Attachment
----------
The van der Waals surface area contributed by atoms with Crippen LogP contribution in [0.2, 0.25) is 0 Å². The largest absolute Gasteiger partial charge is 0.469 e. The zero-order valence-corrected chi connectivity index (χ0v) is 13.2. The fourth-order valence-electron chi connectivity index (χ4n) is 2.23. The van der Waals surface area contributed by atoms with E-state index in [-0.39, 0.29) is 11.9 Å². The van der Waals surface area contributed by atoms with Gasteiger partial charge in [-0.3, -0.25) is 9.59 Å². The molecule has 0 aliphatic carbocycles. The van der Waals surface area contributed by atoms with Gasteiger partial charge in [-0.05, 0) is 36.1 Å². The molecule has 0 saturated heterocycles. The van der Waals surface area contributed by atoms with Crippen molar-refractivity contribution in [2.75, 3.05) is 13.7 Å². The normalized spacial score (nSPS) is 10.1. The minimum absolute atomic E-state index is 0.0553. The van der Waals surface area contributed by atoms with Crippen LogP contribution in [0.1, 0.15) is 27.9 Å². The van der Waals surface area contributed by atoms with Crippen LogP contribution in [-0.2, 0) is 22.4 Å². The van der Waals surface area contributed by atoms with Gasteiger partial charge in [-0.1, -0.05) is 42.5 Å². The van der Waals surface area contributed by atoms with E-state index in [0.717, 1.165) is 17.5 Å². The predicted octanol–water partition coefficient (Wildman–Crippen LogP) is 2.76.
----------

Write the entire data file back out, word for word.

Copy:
The van der Waals surface area contributed by atoms with Crippen LogP contribution in [0.2, 0.25) is 0 Å². The largest absolute Gasteiger partial charge is 0.469 e. The zero-order valence-corrected chi connectivity index (χ0v) is 13.2. The fourth-order valence-electron chi connectivity index (χ4n) is 2.23. The van der Waals surface area contributed by atoms with E-state index in [-0.39, 0.29) is 11.9 Å². The van der Waals surface area contributed by atoms with Gasteiger partial charge in [-0.3, -0.25) is 9.59 Å². The molecule has 0 aliphatic carbocycles. The van der Waals surface area contributed by atoms with Gasteiger partial charge in [-0.05, 0) is 36.1 Å². The molecule has 0 saturated heterocycles. The van der Waals surface area contributed by atoms with Crippen molar-refractivity contribution in [2.75, 3.05) is 13.7 Å². The normalized spacial score (nSPS) is 10.1. The minimum absolute atomic E-state index is 0.0553. The van der Waals surface area contributed by atoms with Crippen LogP contribution in [0.1, 0.15) is 27.9 Å². The van der Waals surface area contributed by atoms with Crippen LogP contribution in [-0.2, 0) is 22.4 Å². The van der Waals surface area contributed by atoms with Gasteiger partial charge in [-0.1, -0.05) is 42.5 Å². The van der Waals surface area contributed by atoms with E-state index in [0.717, 1.165) is 17.5 Å². The predicted octanol–water partition coefficient (Wildman–Crippen LogP) is 2.76.